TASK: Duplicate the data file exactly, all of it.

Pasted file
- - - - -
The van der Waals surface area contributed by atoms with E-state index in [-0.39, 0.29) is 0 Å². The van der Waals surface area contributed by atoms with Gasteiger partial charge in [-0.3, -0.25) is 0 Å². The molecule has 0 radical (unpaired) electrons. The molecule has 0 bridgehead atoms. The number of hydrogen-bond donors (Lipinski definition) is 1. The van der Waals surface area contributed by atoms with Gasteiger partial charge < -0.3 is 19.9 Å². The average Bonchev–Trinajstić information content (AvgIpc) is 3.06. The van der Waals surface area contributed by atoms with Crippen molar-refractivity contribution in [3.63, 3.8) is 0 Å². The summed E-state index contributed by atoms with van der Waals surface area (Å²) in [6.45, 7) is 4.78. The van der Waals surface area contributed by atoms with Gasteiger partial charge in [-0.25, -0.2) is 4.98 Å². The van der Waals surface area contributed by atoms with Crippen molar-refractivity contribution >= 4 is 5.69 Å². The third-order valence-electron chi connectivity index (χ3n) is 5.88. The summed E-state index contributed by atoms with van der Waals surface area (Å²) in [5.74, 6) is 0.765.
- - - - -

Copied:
The van der Waals surface area contributed by atoms with E-state index in [-0.39, 0.29) is 0 Å². The van der Waals surface area contributed by atoms with Gasteiger partial charge in [-0.3, -0.25) is 0 Å². The molecule has 0 radical (unpaired) electrons. The molecule has 0 bridgehead atoms. The number of hydrogen-bond donors (Lipinski definition) is 1. The van der Waals surface area contributed by atoms with Gasteiger partial charge < -0.3 is 19.9 Å². The average Bonchev–Trinajstić information content (AvgIpc) is 3.06. The van der Waals surface area contributed by atoms with Crippen molar-refractivity contribution in [3.63, 3.8) is 0 Å². The summed E-state index contributed by atoms with van der Waals surface area (Å²) in [6.45, 7) is 4.78. The van der Waals surface area contributed by atoms with Gasteiger partial charge in [-0.25, -0.2) is 4.98 Å². The van der Waals surface area contributed by atoms with Crippen molar-refractivity contribution >= 4 is 5.69 Å². The third-order valence-electron chi connectivity index (χ3n) is 5.88. The summed E-state index contributed by atoms with van der Waals surface area (Å²) in [5.74, 6) is 0.765.